For as long as I can remember, I loved motorcycles. It was a love not shared by many other people in my life. Still, I always wanted one, and dreamed of one day riding one.
Here is a post to introduce my 6 babies.
The first bike I owned was an almost-brand-new Yamaha Virago. Some guy bought it and then had buyer’s remorse after a few weeks, and traded it back at the shop. I took it home with less than 600 km on it. It was a measly 250 cc little thing. For my first bike, I wanted something sensible, not too expensive, not too fast, not too heavy.
The thing with a “sensible” bike is, I was bored of it after 2 months. A 250 cc engine is fine for riding around in the city, but lacking on the highway. I rode everyday of the week, and was getting comfortable enough to want a bigger bike. I sold it to a lady from Vancouver Island. She met me at the ferry terminal and took the shiny bike home.
Next, I bought a 1988 Honda Hurricane 600 from some kid in North Van. It was my first sport bike. The original color was white and grey. Whoever re-built the bike painted it yellow and grey. I loved that full fairing look. Now I’m officially “cool” because I’m riding a sport bike.
I rode the crap out of that bike. I rode to Squamish after work at least 3 times a week, and up to Duffy Lake maybe once a week. I also rode this thing to Prince George, Calgary, a trip to California all over western Washington, and a couple of times on the Island. I also hit the pavement for the first time on this bike up in Sechelt. I think I will always look back at this bike as my favorite. It was so forgiving, comfortable, and all around just a fun bike to ride.
Once I started to plan a cross-country trip, I had all these ideas in my head that the Hurricane won’t make it. It had 78,000 km on the clock, which is quite a bit for an old bike. Looking back, the bike was performing flawlessly. A new set of tires would have been enough to get me across the country. Nonetheless, I was young and stupid and lusted after newer and prettier things. I sold the Hurricane in favor of a much newer sport touring bike–the 2004 Yamaha FZ6.
I took the FZ6 across the country. It had a touring shield, a hard Givi case, and I added a set of Nelson Rigg saddle bags and duffel bag. I took this baby across the country and rode over 6,000 km in 10 days.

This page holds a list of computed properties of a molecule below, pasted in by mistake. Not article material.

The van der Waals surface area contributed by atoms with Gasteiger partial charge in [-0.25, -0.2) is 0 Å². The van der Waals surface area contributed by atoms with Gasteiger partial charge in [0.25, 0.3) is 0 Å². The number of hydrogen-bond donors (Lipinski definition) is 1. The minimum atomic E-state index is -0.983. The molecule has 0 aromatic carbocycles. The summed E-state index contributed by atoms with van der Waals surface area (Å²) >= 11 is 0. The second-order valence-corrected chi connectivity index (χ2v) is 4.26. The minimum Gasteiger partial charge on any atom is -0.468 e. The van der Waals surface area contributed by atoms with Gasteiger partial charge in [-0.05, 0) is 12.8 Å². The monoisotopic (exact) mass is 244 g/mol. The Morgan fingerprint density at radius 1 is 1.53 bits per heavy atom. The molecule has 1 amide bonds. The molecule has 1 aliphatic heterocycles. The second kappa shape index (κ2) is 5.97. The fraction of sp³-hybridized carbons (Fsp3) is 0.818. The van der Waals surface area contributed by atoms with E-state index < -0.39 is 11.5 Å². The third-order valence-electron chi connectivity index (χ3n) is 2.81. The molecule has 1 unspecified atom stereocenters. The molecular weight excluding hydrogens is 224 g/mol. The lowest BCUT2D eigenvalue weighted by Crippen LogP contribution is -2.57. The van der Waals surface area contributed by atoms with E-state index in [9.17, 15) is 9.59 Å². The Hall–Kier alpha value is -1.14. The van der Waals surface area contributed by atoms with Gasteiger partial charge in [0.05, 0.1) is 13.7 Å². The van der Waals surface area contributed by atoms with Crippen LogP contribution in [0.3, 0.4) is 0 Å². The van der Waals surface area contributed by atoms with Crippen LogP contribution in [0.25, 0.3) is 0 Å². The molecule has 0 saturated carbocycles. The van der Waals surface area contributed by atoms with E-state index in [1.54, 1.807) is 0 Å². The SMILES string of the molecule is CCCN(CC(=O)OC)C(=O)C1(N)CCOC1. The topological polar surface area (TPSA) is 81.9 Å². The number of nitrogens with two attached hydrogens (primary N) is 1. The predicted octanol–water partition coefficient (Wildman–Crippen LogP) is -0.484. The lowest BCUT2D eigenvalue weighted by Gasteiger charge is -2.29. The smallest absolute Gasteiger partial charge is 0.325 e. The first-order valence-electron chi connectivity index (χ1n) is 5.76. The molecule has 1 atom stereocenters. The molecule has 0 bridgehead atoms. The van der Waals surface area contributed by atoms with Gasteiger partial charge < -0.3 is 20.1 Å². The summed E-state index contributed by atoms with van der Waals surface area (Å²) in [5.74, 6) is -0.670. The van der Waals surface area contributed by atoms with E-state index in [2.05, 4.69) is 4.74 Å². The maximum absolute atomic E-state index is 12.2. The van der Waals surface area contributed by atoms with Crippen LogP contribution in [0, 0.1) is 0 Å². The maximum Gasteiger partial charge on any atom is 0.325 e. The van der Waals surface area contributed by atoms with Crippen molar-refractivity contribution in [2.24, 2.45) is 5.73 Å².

Even though this bike was shiny and beautiful and we went through a lot together, I wasn’t in love with this bike. It just always felt cold to me. Like there is no soul. There was no connection. It was a flawless machine, but that was it.
Then I get the idea that I might ride up to Alaska. I was then on the hunt for a dirt bike that will take me there. I went through the trouble and imported a Suzuki DR400, owned it for all of 2 months, barely rode it, then sold it because I had change my mind about Alaska.
At the rate I’m going through bikes, I am just surprised that Cliff hasn’t divorced me.
Then I want to get out of sport bikes because I felt like I was getting old. I wanted a “dual sport”, which is good for both road and dirt riding. I watched the “Long Way Round” series and I was totally inspired to ride one of those bikes. Even though I was 34, I was acting like a 5-year-old. I wanted whatever I saw on TV. So I sold the FZ6, flew down to Oregon, and rode this 2001 BMW Dakar home.
I didn’t have much saddle time on the Dakar. We adopted Sam. We got into hiking, went to hike the Inca Trail and climb Kilimanjaro. The next summer I went to volunteer in Botswana for a month. Life was busy and I was away a lot. And then the biological clock started to kick in, and I wanted a baby.
I sold the Dakar when I was 3 months pregnant with Joshua in my belly. I watched the buyer ride the bike away and cried. I loved that bike, and would have totally kept it. But we were in a very new territory in our lives, I didn’t want to have to keep and maintain a bike for an indefinite amount of time.
For the next four years, my life was turned upside down (in the most amazing way) by two little human beings. Earlier this year, I finally felt like we’re in a place stable enough to start thinking about riding again. So I bought a 2009 BMW F800ST. It’s the biggest bike I’ve ever ridden with an 800 cc engine. I love that it is fuel injected and a belt drive. The less maintenance the better!
So far this bike has been up and down the coast a decent amount, as good as schedule with two kids allow. I do enjoy how low maintenance it is. It is certain refreshing to not clean up chain lube around tire rims anymore.
There you have it, a round-up of my babies.